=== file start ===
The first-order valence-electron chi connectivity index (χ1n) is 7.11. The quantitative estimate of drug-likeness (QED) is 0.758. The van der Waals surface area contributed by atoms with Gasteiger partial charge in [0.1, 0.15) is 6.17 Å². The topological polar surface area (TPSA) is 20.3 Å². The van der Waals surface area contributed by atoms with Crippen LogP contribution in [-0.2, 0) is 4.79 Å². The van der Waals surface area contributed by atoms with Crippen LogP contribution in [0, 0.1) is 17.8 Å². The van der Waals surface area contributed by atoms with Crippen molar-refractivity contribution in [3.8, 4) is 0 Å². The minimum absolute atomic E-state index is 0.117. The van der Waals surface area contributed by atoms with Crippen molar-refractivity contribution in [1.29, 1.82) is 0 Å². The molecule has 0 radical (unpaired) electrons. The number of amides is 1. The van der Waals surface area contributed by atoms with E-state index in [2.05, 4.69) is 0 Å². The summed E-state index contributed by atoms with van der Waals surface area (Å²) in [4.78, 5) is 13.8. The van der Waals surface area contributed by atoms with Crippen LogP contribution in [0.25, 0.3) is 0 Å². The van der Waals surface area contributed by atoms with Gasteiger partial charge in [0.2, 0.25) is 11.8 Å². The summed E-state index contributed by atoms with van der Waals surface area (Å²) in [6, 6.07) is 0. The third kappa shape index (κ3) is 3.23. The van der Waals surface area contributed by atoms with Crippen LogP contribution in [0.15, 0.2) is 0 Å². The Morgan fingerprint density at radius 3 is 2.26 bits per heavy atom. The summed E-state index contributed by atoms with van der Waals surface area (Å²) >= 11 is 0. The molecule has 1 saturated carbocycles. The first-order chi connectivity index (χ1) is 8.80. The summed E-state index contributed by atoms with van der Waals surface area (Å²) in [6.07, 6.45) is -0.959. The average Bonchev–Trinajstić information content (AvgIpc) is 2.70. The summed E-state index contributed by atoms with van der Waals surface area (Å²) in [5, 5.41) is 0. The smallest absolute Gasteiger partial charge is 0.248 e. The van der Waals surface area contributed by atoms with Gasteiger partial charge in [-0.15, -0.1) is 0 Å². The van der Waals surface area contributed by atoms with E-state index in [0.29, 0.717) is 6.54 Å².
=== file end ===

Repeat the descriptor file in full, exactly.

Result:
The first-order valence-electron chi connectivity index (χ1n) is 7.11. The quantitative estimate of drug-likeness (QED) is 0.758. The van der Waals surface area contributed by atoms with Gasteiger partial charge in [0.1, 0.15) is 6.17 Å². The topological polar surface area (TPSA) is 20.3 Å². The van der Waals surface area contributed by atoms with Crippen LogP contribution in [-0.2, 0) is 4.79 Å². The van der Waals surface area contributed by atoms with Crippen LogP contribution in [0, 0.1) is 17.8 Å². The van der Waals surface area contributed by atoms with Crippen molar-refractivity contribution in [3.8, 4) is 0 Å². The minimum absolute atomic E-state index is 0.117. The van der Waals surface area contributed by atoms with Crippen molar-refractivity contribution in [1.29, 1.82) is 0 Å². The molecule has 0 radical (unpaired) electrons. The number of amides is 1. The van der Waals surface area contributed by atoms with E-state index in [2.05, 4.69) is 0 Å². The summed E-state index contributed by atoms with van der Waals surface area (Å²) in [4.78, 5) is 13.8. The van der Waals surface area contributed by atoms with Crippen LogP contribution in [0.25, 0.3) is 0 Å². The van der Waals surface area contributed by atoms with Gasteiger partial charge in [0.2, 0.25) is 11.8 Å². The summed E-state index contributed by atoms with van der Waals surface area (Å²) in [6, 6.07) is 0. The third kappa shape index (κ3) is 3.23. The van der Waals surface area contributed by atoms with Crippen LogP contribution in [0.15, 0.2) is 0 Å². The Morgan fingerprint density at radius 3 is 2.26 bits per heavy atom. The summed E-state index contributed by atoms with van der Waals surface area (Å²) >= 11 is 0. The molecule has 1 saturated carbocycles. The first-order chi connectivity index (χ1) is 8.80. The summed E-state index contributed by atoms with van der Waals surface area (Å²) in [6.07, 6.45) is -0.959. The average Bonchev–Trinajstić information content (AvgIpc) is 2.70. The summed E-state index contributed by atoms with van der Waals surface area (Å²) in [5, 5.41) is 0. The smallest absolute Gasteiger partial charge is 0.248 e. The van der Waals surface area contributed by atoms with Gasteiger partial charge in [-0.15, -0.1) is 0 Å². The van der Waals surface area contributed by atoms with E-state index in [0.29, 0.717) is 6.54 Å².